Is the world ready for artificial intelligence?
Well, after the embarrassment Microsoft just endured on Twitter, it seems definitely not.
Earlier this week, the software giant’s research arm and Bing search engine business unit unveiled a chat bot named Tay, powered by artificial intelligence. It was built purely for the entertainment of Internet users, according to a Microsoft spokeswoman who told CNN “improvisational comedians” helped in its design.
Tay was programmed to converse with 18- to-24-year-olds in such a way that the more she interacted, the smarter she would sound. Apart from getting her own verified Twitter account, Tay also became a new user on Kik, appeared on Snapchat TayStories and was on Facebook as Tay, "thatbasicbot."
like love haha wow sad angry hiiiiiiiiiiiiiiiiiiiiiii!!!!Posted by Tay on Wednesday, March 23, 2016
It was all fun and games — until it wasn’t.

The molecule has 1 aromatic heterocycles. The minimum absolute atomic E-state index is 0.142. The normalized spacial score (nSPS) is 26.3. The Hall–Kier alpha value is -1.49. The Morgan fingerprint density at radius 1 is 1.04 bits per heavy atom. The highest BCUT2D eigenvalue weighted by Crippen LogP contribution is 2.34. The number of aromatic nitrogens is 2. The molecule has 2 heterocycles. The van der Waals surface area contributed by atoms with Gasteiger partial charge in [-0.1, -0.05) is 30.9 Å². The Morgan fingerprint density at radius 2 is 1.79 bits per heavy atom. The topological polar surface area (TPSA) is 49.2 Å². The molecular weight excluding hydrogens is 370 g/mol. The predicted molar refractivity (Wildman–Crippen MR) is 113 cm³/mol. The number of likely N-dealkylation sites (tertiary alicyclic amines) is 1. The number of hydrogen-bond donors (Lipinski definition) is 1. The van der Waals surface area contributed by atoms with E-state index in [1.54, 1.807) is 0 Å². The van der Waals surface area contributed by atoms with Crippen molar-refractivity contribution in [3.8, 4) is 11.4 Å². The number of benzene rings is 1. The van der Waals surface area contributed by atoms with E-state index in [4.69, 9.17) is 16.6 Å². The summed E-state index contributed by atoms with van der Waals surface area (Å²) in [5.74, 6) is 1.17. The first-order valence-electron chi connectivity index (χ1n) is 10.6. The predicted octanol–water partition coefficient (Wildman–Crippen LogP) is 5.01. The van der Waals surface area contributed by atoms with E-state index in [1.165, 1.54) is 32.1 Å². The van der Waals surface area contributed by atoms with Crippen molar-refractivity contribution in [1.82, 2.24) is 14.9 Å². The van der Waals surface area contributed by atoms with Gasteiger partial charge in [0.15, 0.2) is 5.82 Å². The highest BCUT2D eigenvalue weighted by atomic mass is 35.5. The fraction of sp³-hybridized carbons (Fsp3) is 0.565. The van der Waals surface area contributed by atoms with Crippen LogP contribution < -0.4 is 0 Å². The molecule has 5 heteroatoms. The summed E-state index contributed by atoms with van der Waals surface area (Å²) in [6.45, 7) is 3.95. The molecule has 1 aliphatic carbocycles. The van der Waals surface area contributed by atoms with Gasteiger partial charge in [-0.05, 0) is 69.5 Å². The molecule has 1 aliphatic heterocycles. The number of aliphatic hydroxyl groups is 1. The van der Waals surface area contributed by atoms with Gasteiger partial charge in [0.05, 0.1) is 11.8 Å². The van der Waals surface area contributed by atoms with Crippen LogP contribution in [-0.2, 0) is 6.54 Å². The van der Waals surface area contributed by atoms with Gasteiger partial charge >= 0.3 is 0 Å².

Apparently, Microsoft underestimated the power of online trolling.
Less than 24 hours after Tay was launched, the chat bot reportedly began to spew racist, genocidal and misogynistic garbage in its responses to users.
Due to the incredibly inappropriateness of the words, the tweets are no longer live but screenshots are available, of course. Here’s one example:
As per different reports, users from the notorious imageboard sites 4Chan and 8Chan, including suspected Donald Trump supporters, taught Tay to say stuff like: “I f***ing hate feminists and they should all die and burn in hell” and “HITLER DID NOTHING WRONG.”
Microsoft's AI bot, Tay, became racist within hours. Microsoft is feverishly trying to delete posts now. pic.twitter.com/abqGCmlvQC— Lotus-Eyed Libertas (@MoonbeamMelly) March 24, 2016
Quickly realizing its teenage bot had been radicalized into a genocidal, Nazi-loving, Donald Trump supporter, Microsoft shut Tay down.
But the damage had already been done.
Users are now questioning Microsoft as to what exactly their tech gurus were thinking when they devised a teenage chat bot — in an age where online abuse is literally lethal — without any filters.
And this is the second embarrassing incident the company will have to apologize for in nearly a week. On March 17, Microsoft asked female dancers to wear skimpy schoolgirl uniforms and dance on small podiums for a dance party at the 2016 Game Developers Conference (GDC).